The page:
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The Author's Earnest Cry And Prayer

To the Right Honourable and Honourable Scotch Representatives in the House of Commons.[1]

     Dearest of distillation! last and best—

     —How art thou lost!—

Parody on Milton.

     Ye Irish lords, ye knights an' squires,
     Wha represent our brughs an' shires,
     An' doucely manage our affairs
     In parliament,
     To you a simple poet's pray'rs
     Are humbly sent.

     Alas! my roupit Muse is hearse!
     Your Honours' hearts wi' grief 'twad pierce,
     To see her sittin on her arse
     Low i' the dust,
     And scriechinhout prosaic verse,
     An like to brust!

     Tell them wha hae the chief direction,
     Scotland an' me's in great affliction,
     E'er sin' they laid that curst restriction
     On aqua-vitae;
     An' rouse them up to strong conviction,
     An' move their pity.

     Stand forth an' tell yon Premier youth
     The honest, open, naked truth:
     Tell him o' mine an' Scotland's drouth,
     His servants humble:
     The muckle deevil blaw you south
     If ye dissemble!

     Does ony great man glunch an' gloom?
     Speak out, an' never fash your thumb!
     Let posts an' pensions sink or soom
     Wi' them wha grant them;
     If honestly they canna come,
     Far better want them.

     In gath'rin votes you were na slack;
     Now stand as tightly by your tack:
     Ne'er claw your lug, an' fidge your back,
     An' hum an' haw;
     But raise your arm, an' tell your crack
     Before them a'.

     Paint Scotland greetin owre her thrissle;
     Her mutchkin stowp as toom's a whissle;
     An' damn'd excisemen in a bussle,
     Seizin a stell,
     Triumphant crushin't like a mussel,
     Or limpet shell!

     Then, on the tither hand present her—
     A blackguard smuggler right behint her,
     An' cheek-for-chow, a chuffie vintner
     Colleaguing join,
     Picking her pouch as bare as winter
     Of a' kind coin.

     Is there, that bears the name o' Scot,
     But feels his heart's bluid rising hot,
     To see his poor auld mither's pot
     Thus dung in staves,
     An' plunder'd o' her hindmost groat
     By gallows knaves?

     Alas! I'm but a nameless wight,
     Trode i' the mire out o' sight?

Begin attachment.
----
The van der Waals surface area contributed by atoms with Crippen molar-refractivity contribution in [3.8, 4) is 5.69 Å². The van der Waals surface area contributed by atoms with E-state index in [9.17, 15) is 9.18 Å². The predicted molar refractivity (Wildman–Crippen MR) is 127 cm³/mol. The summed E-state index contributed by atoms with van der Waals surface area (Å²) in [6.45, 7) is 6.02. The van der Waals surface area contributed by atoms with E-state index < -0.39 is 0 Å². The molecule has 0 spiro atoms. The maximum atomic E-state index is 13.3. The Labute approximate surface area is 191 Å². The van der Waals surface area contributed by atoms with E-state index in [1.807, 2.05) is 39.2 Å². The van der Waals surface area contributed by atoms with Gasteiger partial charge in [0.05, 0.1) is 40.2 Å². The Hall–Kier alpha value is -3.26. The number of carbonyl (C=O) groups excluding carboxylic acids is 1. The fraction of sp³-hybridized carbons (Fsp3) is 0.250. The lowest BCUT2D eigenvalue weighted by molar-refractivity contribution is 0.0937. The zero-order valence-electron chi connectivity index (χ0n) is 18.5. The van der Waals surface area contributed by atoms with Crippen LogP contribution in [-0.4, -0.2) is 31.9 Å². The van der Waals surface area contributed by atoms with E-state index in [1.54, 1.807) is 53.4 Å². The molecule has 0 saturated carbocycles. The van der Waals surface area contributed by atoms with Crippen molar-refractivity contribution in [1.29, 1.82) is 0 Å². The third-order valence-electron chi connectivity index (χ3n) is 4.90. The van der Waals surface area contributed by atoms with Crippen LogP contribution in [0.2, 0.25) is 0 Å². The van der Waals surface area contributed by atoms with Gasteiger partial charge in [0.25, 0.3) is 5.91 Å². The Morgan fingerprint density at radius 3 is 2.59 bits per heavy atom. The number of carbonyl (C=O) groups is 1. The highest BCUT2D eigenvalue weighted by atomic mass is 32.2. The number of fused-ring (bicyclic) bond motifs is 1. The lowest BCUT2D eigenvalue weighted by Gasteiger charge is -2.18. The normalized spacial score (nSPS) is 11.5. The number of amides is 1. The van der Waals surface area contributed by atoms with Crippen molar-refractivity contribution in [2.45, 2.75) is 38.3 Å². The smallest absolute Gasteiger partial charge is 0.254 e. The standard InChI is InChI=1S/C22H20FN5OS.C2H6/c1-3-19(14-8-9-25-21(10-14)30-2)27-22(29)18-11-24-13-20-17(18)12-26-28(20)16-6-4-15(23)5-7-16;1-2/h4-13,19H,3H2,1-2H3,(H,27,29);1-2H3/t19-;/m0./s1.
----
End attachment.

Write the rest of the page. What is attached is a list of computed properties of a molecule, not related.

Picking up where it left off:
But could I like Montgomeries fight,
     Or gab like Boswell,[2]
     There's some sark-necks I wad draw tight,
     An' tie some hose well.

     God bless your Honours! can ye see't—
     The kind, auld cantie carlin greet,
     An' no get warmly to your feet,
     An' gar them hear it,
     An' tell them wi'a patriot-heat
     Ye winna bear it?

     Some o' you nicely ken the laws,
     To round the period an' pause,
     An' with rhetoric clause on clause
     To mak harangues;
     Then echo thro' Saint Stephen's wa's
     Auld Scotland's wrangs.

     Dempster,[3] a true blue Scot I'se warran';
     Thee, aith-detesting, chaste Kilkerran;[4]
     An' that glib-gabbit Highland baron,
     The Laird o' Graham;[5]
     An' ane, a chap that's damn'd aulfarran',
     Dundas his name:[6]


     Erskine, a spunkie Norland billie;[7]
     True Campbells, Frederick and Ilay;[8]
     An' Livistone, the bauld Sir Willie;[9]
     An' mony ithers,
     Whom auld Demosthenes or Tully
     Might own for brithers.

     See sodger Hugh,[10] my watchman stented,
     If poets e'er are represented;
     I ken if that your sword were wanted,
     Ye'd lend a hand;
     But when there's ought to say anent it,
     Ye're at a stand.

     Arouse, my boys! exert your mettle,
     To get auld Scotland back her kettle;
     Or faith! I'll wad my new pleugh-pettle,
     Ye'll see't or lang,
     She'll teach you, wi' a reekin whittle,
     Anither sang.

     This while she's been in crankous mood,
     Her lost Militia fir'd her bluid;
     (Deil na they never mair do guid,
     Play'd her that pliskie!)
     An' now she's like to rin red-wud
     About her whisky.

     An' Lord! if ance they pit her till't,
     Her tartan petticoat she'll kilt,
     An'durk an' pistol at her belt,
     She'll tak the streets,